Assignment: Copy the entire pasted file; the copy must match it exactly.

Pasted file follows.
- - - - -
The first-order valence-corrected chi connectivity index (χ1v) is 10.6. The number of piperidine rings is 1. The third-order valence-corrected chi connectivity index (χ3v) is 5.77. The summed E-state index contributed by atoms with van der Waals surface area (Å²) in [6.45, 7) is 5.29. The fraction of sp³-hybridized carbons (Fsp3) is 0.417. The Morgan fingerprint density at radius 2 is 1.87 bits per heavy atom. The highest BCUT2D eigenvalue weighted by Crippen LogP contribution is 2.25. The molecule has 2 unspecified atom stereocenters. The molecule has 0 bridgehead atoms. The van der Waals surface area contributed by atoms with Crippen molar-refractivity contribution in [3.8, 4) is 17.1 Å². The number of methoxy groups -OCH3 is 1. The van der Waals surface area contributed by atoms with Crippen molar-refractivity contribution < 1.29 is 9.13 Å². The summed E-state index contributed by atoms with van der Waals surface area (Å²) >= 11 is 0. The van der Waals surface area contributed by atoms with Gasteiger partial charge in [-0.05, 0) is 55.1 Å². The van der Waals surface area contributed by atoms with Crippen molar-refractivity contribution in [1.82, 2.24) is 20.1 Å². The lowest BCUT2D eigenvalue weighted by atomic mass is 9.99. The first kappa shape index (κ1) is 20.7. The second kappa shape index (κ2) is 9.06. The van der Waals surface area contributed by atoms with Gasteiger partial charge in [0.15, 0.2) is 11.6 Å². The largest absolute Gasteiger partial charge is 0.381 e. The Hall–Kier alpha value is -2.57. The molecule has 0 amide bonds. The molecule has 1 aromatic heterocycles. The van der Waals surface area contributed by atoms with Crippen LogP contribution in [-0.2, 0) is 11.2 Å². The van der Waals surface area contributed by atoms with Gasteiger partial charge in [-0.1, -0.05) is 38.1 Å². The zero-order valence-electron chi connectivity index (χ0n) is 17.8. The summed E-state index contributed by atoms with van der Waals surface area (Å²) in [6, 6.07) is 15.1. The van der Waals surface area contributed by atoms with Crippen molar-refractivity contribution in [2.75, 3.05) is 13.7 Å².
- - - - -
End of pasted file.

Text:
The first-order valence-corrected chi connectivity index (χ1v) is 10.6. The number of piperidine rings is 1. The third-order valence-corrected chi connectivity index (χ3v) is 5.77. The summed E-state index contributed by atoms with van der Waals surface area (Å²) in [6.45, 7) is 5.29. The fraction of sp³-hybridized carbons (Fsp3) is 0.417. The Morgan fingerprint density at radius 2 is 1.87 bits per heavy atom. The highest BCUT2D eigenvalue weighted by Crippen LogP contribution is 2.25. The molecule has 2 unspecified atom stereocenters. The molecule has 0 bridgehead atoms. The van der Waals surface area contributed by atoms with Crippen molar-refractivity contribution in [3.8, 4) is 17.1 Å². The number of methoxy groups -OCH3 is 1. The van der Waals surface area contributed by atoms with Crippen molar-refractivity contribution < 1.29 is 9.13 Å². The summed E-state index contributed by atoms with van der Waals surface area (Å²) >= 11 is 0. The van der Waals surface area contributed by atoms with Gasteiger partial charge in [-0.05, 0) is 55.1 Å². The van der Waals surface area contributed by atoms with Crippen molar-refractivity contribution in [1.82, 2.24) is 20.1 Å². The lowest BCUT2D eigenvalue weighted by atomic mass is 9.99. The first kappa shape index (κ1) is 20.7. The second kappa shape index (κ2) is 9.06. The van der Waals surface area contributed by atoms with Gasteiger partial charge in [0.15, 0.2) is 11.6 Å². The largest absolute Gasteiger partial charge is 0.381 e. The Hall–Kier alpha value is -2.57. The molecule has 0 amide bonds. The molecule has 1 aromatic heterocycles. The van der Waals surface area contributed by atoms with Crippen LogP contribution in [-0.2, 0) is 11.2 Å². The van der Waals surface area contributed by atoms with Gasteiger partial charge in [-0.1, -0.05) is 38.1 Å². The zero-order valence-electron chi connectivity index (χ0n) is 17.8. The summed E-state index contributed by atoms with van der Waals surface area (Å²) in [6, 6.07) is 15.1. The van der Waals surface area contributed by atoms with Crippen molar-refractivity contribution in [2.75, 3.05) is 13.7 Å².